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Bone mineral density and dietary patterns in older adults: the Framingham Osteoporosis Study
- Tucker, Katherine L., Chen, Honglei, Hannan, Marian T., Cupples, L. Adrienne, Wilson, Peter W.F., Felson, David, Kiel, Douglas P.
- American journal of clinical nutrition 2002 v.76 no.1 pp. 245-252
- adults, alcohols, bone density, breads, candy, cluster analysis, eating habits, femur, food frequency questionnaires, heart, meat, men, nutrients, osteoporosis, vegetable consumption, vegetables, women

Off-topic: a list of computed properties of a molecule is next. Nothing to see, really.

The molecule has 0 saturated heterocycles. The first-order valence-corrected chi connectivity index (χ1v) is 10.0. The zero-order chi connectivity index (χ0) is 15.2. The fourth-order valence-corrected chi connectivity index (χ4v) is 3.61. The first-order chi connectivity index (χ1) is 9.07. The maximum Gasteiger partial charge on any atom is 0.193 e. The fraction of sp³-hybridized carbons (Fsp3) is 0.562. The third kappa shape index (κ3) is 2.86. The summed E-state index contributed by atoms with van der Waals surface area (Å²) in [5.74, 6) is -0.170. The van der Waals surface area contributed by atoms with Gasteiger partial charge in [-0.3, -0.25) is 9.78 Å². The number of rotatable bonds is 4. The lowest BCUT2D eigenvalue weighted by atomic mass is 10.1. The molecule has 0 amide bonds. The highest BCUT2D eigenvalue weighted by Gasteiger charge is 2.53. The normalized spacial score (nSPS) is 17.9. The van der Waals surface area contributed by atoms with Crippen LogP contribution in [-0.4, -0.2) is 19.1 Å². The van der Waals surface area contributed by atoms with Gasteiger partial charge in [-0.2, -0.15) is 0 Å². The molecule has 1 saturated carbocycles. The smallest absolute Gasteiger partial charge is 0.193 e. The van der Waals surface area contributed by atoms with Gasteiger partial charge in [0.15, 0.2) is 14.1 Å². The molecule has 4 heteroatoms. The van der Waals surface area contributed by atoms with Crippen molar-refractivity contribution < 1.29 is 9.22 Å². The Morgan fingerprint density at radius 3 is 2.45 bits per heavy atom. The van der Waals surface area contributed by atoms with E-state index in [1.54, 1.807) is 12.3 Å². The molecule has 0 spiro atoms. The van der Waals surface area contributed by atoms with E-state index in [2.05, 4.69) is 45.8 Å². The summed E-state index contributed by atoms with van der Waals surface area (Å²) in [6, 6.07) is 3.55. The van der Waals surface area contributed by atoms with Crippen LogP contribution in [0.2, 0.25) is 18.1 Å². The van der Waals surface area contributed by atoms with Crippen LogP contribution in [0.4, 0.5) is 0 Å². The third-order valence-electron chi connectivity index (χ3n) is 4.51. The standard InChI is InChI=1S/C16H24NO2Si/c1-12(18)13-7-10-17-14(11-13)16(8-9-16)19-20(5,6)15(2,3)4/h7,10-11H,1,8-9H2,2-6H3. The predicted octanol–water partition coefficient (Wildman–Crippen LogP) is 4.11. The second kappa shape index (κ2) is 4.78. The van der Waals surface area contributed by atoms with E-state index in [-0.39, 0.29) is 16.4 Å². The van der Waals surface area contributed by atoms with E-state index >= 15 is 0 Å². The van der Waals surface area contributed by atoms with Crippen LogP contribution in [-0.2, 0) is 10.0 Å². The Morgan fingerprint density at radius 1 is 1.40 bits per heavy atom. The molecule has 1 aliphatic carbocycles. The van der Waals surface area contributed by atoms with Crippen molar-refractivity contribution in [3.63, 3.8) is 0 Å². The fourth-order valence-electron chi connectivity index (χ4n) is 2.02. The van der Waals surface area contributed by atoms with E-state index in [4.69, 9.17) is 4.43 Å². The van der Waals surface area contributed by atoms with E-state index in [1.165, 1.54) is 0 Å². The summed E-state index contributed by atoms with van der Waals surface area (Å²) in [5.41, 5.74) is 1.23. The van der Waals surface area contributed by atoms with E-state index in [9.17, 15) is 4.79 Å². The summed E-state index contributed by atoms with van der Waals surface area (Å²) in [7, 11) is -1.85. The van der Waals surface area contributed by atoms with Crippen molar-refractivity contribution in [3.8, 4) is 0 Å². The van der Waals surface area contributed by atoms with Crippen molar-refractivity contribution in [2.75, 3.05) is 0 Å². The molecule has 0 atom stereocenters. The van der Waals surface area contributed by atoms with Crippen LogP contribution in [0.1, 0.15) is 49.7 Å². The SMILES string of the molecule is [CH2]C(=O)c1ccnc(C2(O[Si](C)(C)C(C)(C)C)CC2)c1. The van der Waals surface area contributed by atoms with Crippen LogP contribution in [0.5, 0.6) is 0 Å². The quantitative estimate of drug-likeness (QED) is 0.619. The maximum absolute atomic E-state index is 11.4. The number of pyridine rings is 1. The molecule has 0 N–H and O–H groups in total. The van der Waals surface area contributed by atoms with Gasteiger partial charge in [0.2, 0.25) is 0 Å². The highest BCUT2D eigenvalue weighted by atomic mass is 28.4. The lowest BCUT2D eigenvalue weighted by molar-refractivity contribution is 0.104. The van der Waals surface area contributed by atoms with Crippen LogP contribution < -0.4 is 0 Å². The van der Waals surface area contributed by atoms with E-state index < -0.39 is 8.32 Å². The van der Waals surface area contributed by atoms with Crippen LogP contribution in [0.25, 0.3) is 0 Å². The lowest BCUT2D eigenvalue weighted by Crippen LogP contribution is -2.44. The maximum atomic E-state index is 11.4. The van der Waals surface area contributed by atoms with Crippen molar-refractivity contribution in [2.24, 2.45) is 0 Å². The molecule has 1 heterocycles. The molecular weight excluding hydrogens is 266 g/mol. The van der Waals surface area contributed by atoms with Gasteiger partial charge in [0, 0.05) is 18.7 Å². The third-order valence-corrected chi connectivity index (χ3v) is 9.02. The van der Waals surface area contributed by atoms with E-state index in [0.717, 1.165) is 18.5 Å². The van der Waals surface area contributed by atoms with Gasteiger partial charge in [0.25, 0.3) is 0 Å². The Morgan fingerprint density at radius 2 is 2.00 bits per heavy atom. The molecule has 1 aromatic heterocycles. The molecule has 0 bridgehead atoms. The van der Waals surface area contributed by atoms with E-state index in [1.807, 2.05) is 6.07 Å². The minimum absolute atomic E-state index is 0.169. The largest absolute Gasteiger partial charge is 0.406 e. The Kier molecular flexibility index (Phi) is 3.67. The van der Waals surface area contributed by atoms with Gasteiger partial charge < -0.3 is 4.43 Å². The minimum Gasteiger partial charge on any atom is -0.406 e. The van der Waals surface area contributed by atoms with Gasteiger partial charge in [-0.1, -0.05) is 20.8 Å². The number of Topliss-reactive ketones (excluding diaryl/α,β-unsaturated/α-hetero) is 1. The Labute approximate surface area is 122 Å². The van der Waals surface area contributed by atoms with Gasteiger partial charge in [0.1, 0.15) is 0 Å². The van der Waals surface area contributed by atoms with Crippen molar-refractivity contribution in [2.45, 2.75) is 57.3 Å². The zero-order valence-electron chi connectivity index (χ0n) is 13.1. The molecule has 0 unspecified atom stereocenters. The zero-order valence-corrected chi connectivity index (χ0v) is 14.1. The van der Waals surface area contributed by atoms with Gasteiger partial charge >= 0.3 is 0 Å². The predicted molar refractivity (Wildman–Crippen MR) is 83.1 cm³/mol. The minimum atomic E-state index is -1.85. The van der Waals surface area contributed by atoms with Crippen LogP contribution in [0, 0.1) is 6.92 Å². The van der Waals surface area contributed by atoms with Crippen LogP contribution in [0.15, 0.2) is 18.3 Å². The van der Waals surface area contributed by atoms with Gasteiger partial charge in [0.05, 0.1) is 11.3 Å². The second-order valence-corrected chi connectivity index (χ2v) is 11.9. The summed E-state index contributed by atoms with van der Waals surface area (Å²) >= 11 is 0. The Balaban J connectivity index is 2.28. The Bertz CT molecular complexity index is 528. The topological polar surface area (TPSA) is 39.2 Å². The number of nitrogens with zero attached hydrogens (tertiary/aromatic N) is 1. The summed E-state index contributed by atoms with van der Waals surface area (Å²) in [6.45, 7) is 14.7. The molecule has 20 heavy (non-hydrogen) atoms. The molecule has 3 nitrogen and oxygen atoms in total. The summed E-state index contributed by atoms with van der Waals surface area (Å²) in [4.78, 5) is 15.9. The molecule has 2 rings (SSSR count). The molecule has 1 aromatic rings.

- Background: Several nutrients are known to affect bone mineral density (BMD). However, these nutrients occur together in foods and dietary patterns, and the overall effects of dietary choices are not well understood. Objective: We evaluated associations between dietary patterns and BMD in older adults. Design: Of the original Framingham Heart Study subjects, 907 aged 69-93 y completed food-frequency questionnaires as part of an osteoporosis study. We defined dietary patterns by cluster analysis. BMD was measured at the proximal right femur (femoral neck, trochanter, Ward's area) with a dual-photon absorptiometer and at the 33% radial shaft with a single-photon absorptiometer. We regressed BMD measures onto the cluster variable, adjusting for potential confounders. Results: Six dietary patterns were identified, with relatively greater proportions of intake from meat, dairy, and bread; meat and sweet baked products; sweet baked products; alcohol; candy; and fruit, vegetables, and cereal. After adjustment for multiple comparisons, men in the last group had significantly (P = 0.05) greater BMD than did 2-4 other groups at the hip sites and the candy group at the radius. Men in the candy group had significantly (P < 0.05) lower BMD than did those in the fruit, vegetables, and cereal group for 3 of the 4 sites. Women in the candy group had significantly (P < 0.01) lower BMD than did all but one other group at the radius. Conclusions: Dietary pattern is associated with BMD. High fruit and vegetable intake appears to be protective in men. High candy consumption was associated with low BMD in both men and women.